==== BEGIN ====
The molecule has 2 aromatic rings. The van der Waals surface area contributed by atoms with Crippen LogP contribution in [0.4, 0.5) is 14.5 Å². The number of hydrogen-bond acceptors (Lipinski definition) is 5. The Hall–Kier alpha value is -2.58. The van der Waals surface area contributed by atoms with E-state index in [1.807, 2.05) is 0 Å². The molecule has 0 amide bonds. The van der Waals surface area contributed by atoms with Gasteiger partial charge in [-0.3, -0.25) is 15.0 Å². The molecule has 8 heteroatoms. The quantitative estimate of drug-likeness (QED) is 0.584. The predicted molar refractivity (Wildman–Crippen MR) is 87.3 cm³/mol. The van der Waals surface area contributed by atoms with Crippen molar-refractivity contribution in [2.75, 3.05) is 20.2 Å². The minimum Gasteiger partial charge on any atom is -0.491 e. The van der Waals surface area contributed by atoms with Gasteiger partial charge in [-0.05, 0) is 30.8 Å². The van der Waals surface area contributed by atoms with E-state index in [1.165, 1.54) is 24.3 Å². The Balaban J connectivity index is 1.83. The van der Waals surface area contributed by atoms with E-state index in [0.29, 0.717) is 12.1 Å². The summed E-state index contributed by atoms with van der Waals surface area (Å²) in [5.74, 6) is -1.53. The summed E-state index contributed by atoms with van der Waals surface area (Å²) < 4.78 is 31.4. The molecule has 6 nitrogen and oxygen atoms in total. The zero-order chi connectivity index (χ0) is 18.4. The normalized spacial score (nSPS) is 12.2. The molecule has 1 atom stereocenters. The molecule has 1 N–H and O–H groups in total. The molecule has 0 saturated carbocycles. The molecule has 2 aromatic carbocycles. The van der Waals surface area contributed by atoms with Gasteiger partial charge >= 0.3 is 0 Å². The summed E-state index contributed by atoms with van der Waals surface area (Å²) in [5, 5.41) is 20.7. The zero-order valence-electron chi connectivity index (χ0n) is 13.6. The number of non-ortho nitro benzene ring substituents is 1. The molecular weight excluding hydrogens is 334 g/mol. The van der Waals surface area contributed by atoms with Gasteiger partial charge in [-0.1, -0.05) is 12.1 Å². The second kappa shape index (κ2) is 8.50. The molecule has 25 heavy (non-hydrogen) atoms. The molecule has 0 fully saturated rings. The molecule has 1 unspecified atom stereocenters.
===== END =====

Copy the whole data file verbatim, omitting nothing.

The molecule has 2 aromatic rings. The van der Waals surface area contributed by atoms with Crippen LogP contribution in [0.4, 0.5) is 14.5 Å². The number of hydrogen-bond acceptors (Lipinski definition) is 5. The Hall–Kier alpha value is -2.58. The van der Waals surface area contributed by atoms with E-state index in [1.807, 2.05) is 0 Å². The molecule has 0 amide bonds. The van der Waals surface area contributed by atoms with Gasteiger partial charge in [-0.3, -0.25) is 15.0 Å². The molecule has 8 heteroatoms. The quantitative estimate of drug-likeness (QED) is 0.584. The predicted molar refractivity (Wildman–Crippen MR) is 87.3 cm³/mol. The van der Waals surface area contributed by atoms with Crippen molar-refractivity contribution in [2.75, 3.05) is 20.2 Å². The minimum Gasteiger partial charge on any atom is -0.491 e. The van der Waals surface area contributed by atoms with Gasteiger partial charge in [-0.05, 0) is 30.8 Å². The van der Waals surface area contributed by atoms with E-state index in [1.165, 1.54) is 24.3 Å². The Balaban J connectivity index is 1.83. The van der Waals surface area contributed by atoms with E-state index in [0.29, 0.717) is 12.1 Å². The summed E-state index contributed by atoms with van der Waals surface area (Å²) in [5.74, 6) is -1.53. The summed E-state index contributed by atoms with van der Waals surface area (Å²) < 4.78 is 31.4. The molecule has 6 nitrogen and oxygen atoms in total. The zero-order chi connectivity index (χ0) is 18.4. The normalized spacial score (nSPS) is 12.2. The molecule has 1 atom stereocenters. The molecule has 1 N–H and O–H groups in total. The molecule has 0 saturated carbocycles. The molecule has 2 aromatic carbocycles. The van der Waals surface area contributed by atoms with Gasteiger partial charge >= 0.3 is 0 Å². The summed E-state index contributed by atoms with van der Waals surface area (Å²) in [5, 5.41) is 20.7. The zero-order valence-electron chi connectivity index (χ0n) is 13.6. The number of non-ortho nitro benzene ring substituents is 1. The molecular weight excluding hydrogens is 334 g/mol. The van der Waals surface area contributed by atoms with Gasteiger partial charge in [-0.1, -0.05) is 12.1 Å². The second kappa shape index (κ2) is 8.50. The molecule has 25 heavy (non-hydrogen) atoms. The molecule has 0 fully saturated rings. The molecule has 1 unspecified atom stereocenters.